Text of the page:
|Four new degree programs for the new academic year|
September 2, 2003
SFSU launches four new undergraduate majors to start the academic year, including the first combined degree in atmospheric and oceanic sciences in either the CSU or the UC systems. In addition, the History Department begins a new graduate field in modern world history.
Along with the atmospheric and oceanic sciences degree, undergraduates can now choose among new majors in computer engineering, interior design, or apparel design and merchandising.
and oceanic sciences
"The new degree more accurately reflects the combination of the two sciences to give students the scientific background they need," said John Monteverdi, professor of geosciences, who helped create the program. "And I think we are going to attract more students to San Francisco State now that they can earn a B.S. in the field as opposed to a B.A."
The new program's curriculum, designed to meet the requirements of the American Meteorological Society, will prepare students for graduate study, careers with the National Weather Service, or work in the fields of physical oceanography, applied meteorology and applied oceanography. Ten current majors are expected to graduate in 2005.
design and apparel design
“This new degree focuses on the consumer, which makes it different from a business degree. We’re looking at a growing industry and how it impacts consumers, how consumers benefit from the industry and how businesses must meet the needs of consumers,” said Nancy Rabolt, chair of the Consumer Family Studies/Dietetics Department.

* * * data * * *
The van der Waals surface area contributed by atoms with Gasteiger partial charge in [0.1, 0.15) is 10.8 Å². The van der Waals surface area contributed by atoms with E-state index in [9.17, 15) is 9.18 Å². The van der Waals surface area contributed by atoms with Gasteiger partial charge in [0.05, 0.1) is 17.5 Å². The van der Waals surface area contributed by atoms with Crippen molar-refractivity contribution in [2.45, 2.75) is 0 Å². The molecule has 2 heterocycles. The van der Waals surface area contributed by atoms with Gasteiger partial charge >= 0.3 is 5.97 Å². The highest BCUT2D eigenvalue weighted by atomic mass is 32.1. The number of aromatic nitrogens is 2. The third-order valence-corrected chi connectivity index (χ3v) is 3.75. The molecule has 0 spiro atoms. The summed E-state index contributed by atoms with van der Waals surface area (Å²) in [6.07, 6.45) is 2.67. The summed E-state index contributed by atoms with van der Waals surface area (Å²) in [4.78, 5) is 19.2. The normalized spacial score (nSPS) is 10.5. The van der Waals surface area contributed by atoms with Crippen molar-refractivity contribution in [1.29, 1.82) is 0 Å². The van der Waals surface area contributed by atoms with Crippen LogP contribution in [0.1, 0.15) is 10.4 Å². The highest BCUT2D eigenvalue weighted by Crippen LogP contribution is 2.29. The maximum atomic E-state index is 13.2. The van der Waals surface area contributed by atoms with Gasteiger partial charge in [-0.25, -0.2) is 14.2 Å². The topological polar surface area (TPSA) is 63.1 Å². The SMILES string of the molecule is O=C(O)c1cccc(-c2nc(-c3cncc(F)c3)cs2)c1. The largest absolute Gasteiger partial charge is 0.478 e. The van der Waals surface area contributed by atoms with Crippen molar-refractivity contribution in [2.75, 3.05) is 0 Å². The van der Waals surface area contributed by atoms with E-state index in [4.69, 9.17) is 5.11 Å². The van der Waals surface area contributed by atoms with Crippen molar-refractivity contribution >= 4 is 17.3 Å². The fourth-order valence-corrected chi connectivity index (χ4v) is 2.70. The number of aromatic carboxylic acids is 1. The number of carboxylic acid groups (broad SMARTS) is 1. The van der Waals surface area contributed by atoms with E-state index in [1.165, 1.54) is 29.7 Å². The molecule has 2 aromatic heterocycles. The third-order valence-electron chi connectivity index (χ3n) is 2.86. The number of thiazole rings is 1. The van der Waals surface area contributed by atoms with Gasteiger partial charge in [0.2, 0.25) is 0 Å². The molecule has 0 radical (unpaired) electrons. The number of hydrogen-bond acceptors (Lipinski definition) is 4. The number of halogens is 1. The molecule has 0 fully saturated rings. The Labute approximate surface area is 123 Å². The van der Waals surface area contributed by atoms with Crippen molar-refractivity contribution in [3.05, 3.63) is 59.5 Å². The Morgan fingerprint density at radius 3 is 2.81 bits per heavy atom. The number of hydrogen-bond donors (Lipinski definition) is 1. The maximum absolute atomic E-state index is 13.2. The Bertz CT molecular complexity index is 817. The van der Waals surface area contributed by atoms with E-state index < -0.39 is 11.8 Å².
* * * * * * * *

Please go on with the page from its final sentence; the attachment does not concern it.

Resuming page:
The two majors give a jump-start to students hoping to land jobs with architectural or design firms, clothing retailers or antique stores. In addition, students who want to open their own design business or work for a national company with individual offices or franchises -- such as Starbucks or even AAA -- could declare this major, said Ken Fehrman, a consumer and family studies professor heading up the interior design degree.
The new offering reflects the expanded global focus of the History Department as a result of recent hires, said Richard Hoffman, department chair. In addition, graduate students in history have shown a growing interest in how the modern world has evolved on a global basis, he said. The new field also strengthens the department’s preparation those who wish to teach world history in middle schools, high schools or community colleges.
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